Suppose we have $d$ cylindrical metal bars, with radius $l$, attached orthogonal to a support in random places:

Now we have to attach bars with radius $k$ EVENLY SPACED, with distance $p$ between their centers, in the same support and without any bar being in top of other:

Determine the possible values for $p$. ($k$ is not necessarily greater than $l$.)

**(The way that I think the) Problem:** Given a increasing finite sequence $\{a_n\}_{n=1}^d$ of $d$ real numbers and positive real numbers $l$ and $k$, find $p$ and $q$ such that the sequence $\{b_n\}_{n=0}^\infty=\{pn+q\}$ has the property:
$$(a_i-l,a_i+l)\cap(b_j-k,b_j+k)=\emptyset\quad \forall i,j.$$
That is: we have open intervals around each $a_i$ with size $2l$ and we must find $p$ and $q$ such that the intervals with size $2k$ around numbers of the form $\{pn+q\}$ has no intersection with the first ones.

**Question:** How should I approach the problem to find **ALL** nontrivial solutions?
(Note that $p>a_d-a_1$ will trivially solve the problem.)

**Edit:** I was not clear about looking for all nontrivial solutions.

**(Edit) What I expect as an answer:** A path to the solution to the problem, that is: an expression for $p$ and $q$ depending on the given data. Something like: *"You formulate in the manner A, use results B and calculate C. I leave for you the calculations and minor details."*

**Edit:** As user Timothy Chow pointed out, to give a bound on the number $d$ of bars can drastically make a difference on the possibility for such expression. So consider that $d \le 15$.

**About the problem:** A student of my class on differential equations asked me that problem and said that would be very helpful to have a 'very nice formula' for $p$ and $q$. He is doing university in engineering and already works in a big company here (Brazil). At first it appeared to me to be a 'very simple-trivial-easy' problem because of the finiteness of the first sequence, but the fact that the $a_n$'s are not necessarily evenly spaced make all too hard.

**About the post itself:** I had no idea of how to ask for help with that problem, so I asked in meta.mathoverflow about it and user @fedja very kindly answered me how to do it. Any help with a **better title** and **appropriate tags** will be very welcome.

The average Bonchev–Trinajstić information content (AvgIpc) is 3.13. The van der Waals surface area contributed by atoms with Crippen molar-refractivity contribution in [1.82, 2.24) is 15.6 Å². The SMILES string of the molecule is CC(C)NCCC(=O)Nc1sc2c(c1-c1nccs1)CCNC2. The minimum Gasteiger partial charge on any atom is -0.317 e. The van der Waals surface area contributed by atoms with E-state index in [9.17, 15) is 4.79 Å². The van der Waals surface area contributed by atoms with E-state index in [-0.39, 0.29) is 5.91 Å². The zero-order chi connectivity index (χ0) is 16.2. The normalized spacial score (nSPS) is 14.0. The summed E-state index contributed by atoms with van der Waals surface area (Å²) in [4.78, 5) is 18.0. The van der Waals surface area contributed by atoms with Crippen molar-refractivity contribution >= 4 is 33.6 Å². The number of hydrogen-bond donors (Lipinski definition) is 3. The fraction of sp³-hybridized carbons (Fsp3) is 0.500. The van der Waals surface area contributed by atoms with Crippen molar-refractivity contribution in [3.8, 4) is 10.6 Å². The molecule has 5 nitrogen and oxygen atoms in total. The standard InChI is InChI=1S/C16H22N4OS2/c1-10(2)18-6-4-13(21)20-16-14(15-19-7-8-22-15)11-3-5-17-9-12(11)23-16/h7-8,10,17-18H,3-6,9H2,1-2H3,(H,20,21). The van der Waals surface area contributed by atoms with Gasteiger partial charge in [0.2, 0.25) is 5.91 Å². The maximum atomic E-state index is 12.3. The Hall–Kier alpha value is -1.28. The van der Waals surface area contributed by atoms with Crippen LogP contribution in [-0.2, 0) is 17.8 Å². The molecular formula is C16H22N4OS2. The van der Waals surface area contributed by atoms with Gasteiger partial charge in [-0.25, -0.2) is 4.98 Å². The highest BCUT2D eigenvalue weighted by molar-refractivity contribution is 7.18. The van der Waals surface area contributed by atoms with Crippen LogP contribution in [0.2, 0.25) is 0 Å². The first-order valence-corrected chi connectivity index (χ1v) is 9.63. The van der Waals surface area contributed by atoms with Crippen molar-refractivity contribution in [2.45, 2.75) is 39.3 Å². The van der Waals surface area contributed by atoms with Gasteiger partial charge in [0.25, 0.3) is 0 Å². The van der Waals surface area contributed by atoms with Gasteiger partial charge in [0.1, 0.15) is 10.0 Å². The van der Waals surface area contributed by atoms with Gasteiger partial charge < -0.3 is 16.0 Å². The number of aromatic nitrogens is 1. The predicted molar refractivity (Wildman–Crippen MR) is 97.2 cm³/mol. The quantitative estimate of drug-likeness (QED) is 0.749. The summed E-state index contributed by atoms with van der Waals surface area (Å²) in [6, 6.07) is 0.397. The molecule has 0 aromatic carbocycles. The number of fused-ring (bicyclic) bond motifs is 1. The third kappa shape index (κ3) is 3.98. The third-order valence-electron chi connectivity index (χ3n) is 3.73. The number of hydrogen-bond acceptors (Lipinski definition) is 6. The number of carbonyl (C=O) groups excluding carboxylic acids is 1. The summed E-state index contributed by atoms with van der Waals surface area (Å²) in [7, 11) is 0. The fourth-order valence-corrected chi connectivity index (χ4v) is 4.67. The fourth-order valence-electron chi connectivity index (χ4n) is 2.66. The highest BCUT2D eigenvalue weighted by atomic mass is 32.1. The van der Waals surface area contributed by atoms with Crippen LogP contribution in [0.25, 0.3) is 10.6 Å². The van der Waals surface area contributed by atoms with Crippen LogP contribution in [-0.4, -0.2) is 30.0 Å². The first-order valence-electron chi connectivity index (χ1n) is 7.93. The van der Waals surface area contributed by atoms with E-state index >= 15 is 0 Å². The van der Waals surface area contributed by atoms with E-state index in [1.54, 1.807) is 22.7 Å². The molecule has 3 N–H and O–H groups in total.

**My attempt to solve the problem:** The problem looks like an optimization problem, so I tried to define a function $F(p,q)$ such the solutions correspond to the minimum of this function. One option is: $$F(p,q)=\int_{\mathbb{R}}f(x)g(x)\,dx,$$

where $$f(x) =
\begin{cases}
1, & \text{if $x \in (a_i-l,a_i+l)$ } \\
0, & \text{if $x \notin (a_i-l,a_i+l)$ }
\end{cases}$$
and
$$g(x) =
\begin{cases}
1, & \text{if $x \in (b_i-k,b_i+k)$ } \\
0, & \text{if $x \notin (b_i-k,b_i+k)$ }
\end{cases}.$$
Certainty $F(p,q)\ge0$ $\forall p,q$. Also $F(p,q)=0$ is a solution to the problem. As $f(x)\neq0$ only for a finite number of finite intervals this becomes
$$F(p,q)=\sum_{n=0}^d\int_{a_n-l}^{a_n+l}g(x)\,dx.$$
That $g(x)$ can be written as a Heaviside function applied to a cosine function:
$$g(x)=H\left(\cos\left(\frac{2\pi}{p}x-\frac{2\pi}{p}q\right)-\cos\left(\frac{2\pi k}{p}\right)\right).$$
So we have
$$F(p,q)=\sum_{n=0}^d\int_{a_n-l}^{a_n+l}H\left(\cos\left(\frac{2\pi}{p}x-\frac{2\pi}{p}q\right)-\cos\left(\frac{2\pi k}{p}\right)\right) \, dx.$$

For this integral I tried to use analytic approximations to the step function like the ones in the Wikipedia article, but none of the expressions seems to lead to an integral that can be expressed in closed form.

I still have a feeling that this problem could be solved in closed form. Since I had my master degree (about 10 years ago) I had never again contact to some areas of math like abstract algebra (fields, rings, etc). In all that time I essentially taught Linear Algebra and Differential Equation courses and just started my PhD in Physics, so all my experience is way too limited. I feel like someone with experience in Algebra would say "Oh, that is very simple application of Fermat's little theorem and euclidean division...". Or may be some one with experience in Measure theory "It's a easy calculation with the Lebesgue-Sobolev formula...". Any help will be very welcome!

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